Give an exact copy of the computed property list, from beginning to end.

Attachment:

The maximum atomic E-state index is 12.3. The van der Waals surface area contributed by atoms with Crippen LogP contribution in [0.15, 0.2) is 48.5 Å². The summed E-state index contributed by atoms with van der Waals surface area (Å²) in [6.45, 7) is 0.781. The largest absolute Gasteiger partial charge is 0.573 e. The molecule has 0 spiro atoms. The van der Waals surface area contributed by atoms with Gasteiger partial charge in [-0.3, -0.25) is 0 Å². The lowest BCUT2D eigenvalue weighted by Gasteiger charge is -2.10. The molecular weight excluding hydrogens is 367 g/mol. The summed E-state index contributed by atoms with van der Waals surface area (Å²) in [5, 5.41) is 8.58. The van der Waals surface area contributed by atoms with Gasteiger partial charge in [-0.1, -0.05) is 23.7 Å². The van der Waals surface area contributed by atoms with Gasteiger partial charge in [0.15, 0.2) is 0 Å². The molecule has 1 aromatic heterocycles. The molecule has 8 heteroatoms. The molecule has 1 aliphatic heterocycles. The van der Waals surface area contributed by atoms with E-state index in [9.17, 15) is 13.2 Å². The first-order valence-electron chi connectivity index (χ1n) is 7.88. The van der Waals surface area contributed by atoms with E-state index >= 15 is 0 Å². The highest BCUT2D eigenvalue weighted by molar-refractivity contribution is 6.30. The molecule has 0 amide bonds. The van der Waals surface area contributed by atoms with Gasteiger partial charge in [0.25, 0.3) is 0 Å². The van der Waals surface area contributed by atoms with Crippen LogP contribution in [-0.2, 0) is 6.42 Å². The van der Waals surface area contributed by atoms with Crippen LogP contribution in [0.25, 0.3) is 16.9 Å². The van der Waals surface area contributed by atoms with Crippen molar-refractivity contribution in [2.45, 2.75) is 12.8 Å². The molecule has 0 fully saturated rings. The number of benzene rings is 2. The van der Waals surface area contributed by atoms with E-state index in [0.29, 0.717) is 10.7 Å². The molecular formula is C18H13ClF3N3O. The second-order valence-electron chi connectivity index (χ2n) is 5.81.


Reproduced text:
The maximum atomic E-state index is 12.3. The van der Waals surface area contributed by atoms with Crippen LogP contribution in [0.15, 0.2) is 48.5 Å². The summed E-state index contributed by atoms with van der Waals surface area (Å²) in [6.45, 7) is 0.781. The largest absolute Gasteiger partial charge is 0.573 e. The molecule has 0 spiro atoms. The van der Waals surface area contributed by atoms with Gasteiger partial charge in [-0.3, -0.25) is 0 Å². The lowest BCUT2D eigenvalue weighted by Gasteiger charge is -2.10. The molecular weight excluding hydrogens is 367 g/mol. The summed E-state index contributed by atoms with van der Waals surface area (Å²) in [5, 5.41) is 8.58. The van der Waals surface area contributed by atoms with Gasteiger partial charge in [-0.1, -0.05) is 23.7 Å². The van der Waals surface area contributed by atoms with Gasteiger partial charge in [0.15, 0.2) is 0 Å². The molecule has 1 aromatic heterocycles. The molecule has 8 heteroatoms. The molecule has 1 aliphatic heterocycles. The van der Waals surface area contributed by atoms with E-state index in [9.17, 15) is 13.2 Å². The first-order valence-electron chi connectivity index (χ1n) is 7.88. The van der Waals surface area contributed by atoms with E-state index >= 15 is 0 Å². The highest BCUT2D eigenvalue weighted by molar-refractivity contribution is 6.30. The molecule has 0 amide bonds. The van der Waals surface area contributed by atoms with Gasteiger partial charge in [0.25, 0.3) is 0 Å². The van der Waals surface area contributed by atoms with Crippen LogP contribution in [-0.2, 0) is 6.42 Å². The van der Waals surface area contributed by atoms with Crippen LogP contribution in [0.25, 0.3) is 16.9 Å². The van der Waals surface area contributed by atoms with Crippen molar-refractivity contribution in [2.45, 2.75) is 12.8 Å². The molecule has 0 fully saturated rings. The number of benzene rings is 2. The van der Waals surface area contributed by atoms with E-state index in [0.29, 0.717) is 10.7 Å². The molecular formula is C18H13ClF3N3O. The second-order valence-electron chi connectivity index (χ2n) is 5.81.